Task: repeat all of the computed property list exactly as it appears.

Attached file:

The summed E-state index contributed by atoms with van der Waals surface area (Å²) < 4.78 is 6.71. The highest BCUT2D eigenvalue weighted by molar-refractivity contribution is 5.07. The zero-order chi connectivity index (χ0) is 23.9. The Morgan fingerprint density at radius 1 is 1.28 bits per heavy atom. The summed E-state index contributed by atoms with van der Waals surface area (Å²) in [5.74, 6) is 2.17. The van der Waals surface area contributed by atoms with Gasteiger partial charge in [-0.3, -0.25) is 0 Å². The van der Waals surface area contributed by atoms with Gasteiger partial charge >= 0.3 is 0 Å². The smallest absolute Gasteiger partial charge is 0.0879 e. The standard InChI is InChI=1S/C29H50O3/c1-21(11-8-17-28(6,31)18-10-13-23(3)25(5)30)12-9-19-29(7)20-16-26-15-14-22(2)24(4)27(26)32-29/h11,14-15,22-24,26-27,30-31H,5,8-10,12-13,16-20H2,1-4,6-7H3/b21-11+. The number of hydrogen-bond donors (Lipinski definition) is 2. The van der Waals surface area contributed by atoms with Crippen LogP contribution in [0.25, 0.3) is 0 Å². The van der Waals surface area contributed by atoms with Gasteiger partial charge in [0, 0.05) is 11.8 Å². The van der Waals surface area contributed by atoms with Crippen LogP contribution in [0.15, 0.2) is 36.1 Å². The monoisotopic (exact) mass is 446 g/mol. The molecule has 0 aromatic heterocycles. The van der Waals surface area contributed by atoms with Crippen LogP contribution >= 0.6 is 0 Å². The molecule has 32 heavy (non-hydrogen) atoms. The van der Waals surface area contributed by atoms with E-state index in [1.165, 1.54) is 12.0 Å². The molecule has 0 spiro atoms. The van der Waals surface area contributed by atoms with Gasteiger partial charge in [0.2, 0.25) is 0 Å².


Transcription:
The summed E-state index contributed by atoms with van der Waals surface area (Å²) < 4.78 is 6.71. The highest BCUT2D eigenvalue weighted by molar-refractivity contribution is 5.07. The zero-order chi connectivity index (χ0) is 23.9. The Morgan fingerprint density at radius 1 is 1.28 bits per heavy atom. The summed E-state index contributed by atoms with van der Waals surface area (Å²) in [5.74, 6) is 2.17. The van der Waals surface area contributed by atoms with Gasteiger partial charge in [-0.3, -0.25) is 0 Å². The van der Waals surface area contributed by atoms with Gasteiger partial charge >= 0.3 is 0 Å². The smallest absolute Gasteiger partial charge is 0.0879 e. The standard InChI is InChI=1S/C29H50O3/c1-21(11-8-17-28(6,31)18-10-13-23(3)25(5)30)12-9-19-29(7)20-16-26-15-14-22(2)24(4)27(26)32-29/h11,14-15,22-24,26-27,30-31H,5,8-10,12-13,16-20H2,1-4,6-7H3/b21-11+. The number of hydrogen-bond donors (Lipinski definition) is 2. The van der Waals surface area contributed by atoms with Crippen LogP contribution in [0.25, 0.3) is 0 Å². The van der Waals surface area contributed by atoms with Gasteiger partial charge in [0, 0.05) is 11.8 Å². The van der Waals surface area contributed by atoms with Crippen LogP contribution in [0.15, 0.2) is 36.1 Å². The monoisotopic (exact) mass is 446 g/mol. The molecule has 0 aromatic heterocycles. The van der Waals surface area contributed by atoms with Crippen LogP contribution >= 0.6 is 0 Å². The molecule has 32 heavy (non-hydrogen) atoms. The van der Waals surface area contributed by atoms with E-state index in [1.165, 1.54) is 12.0 Å². The molecule has 0 spiro atoms. The van der Waals surface area contributed by atoms with Gasteiger partial charge in [0.2, 0.25) is 0 Å².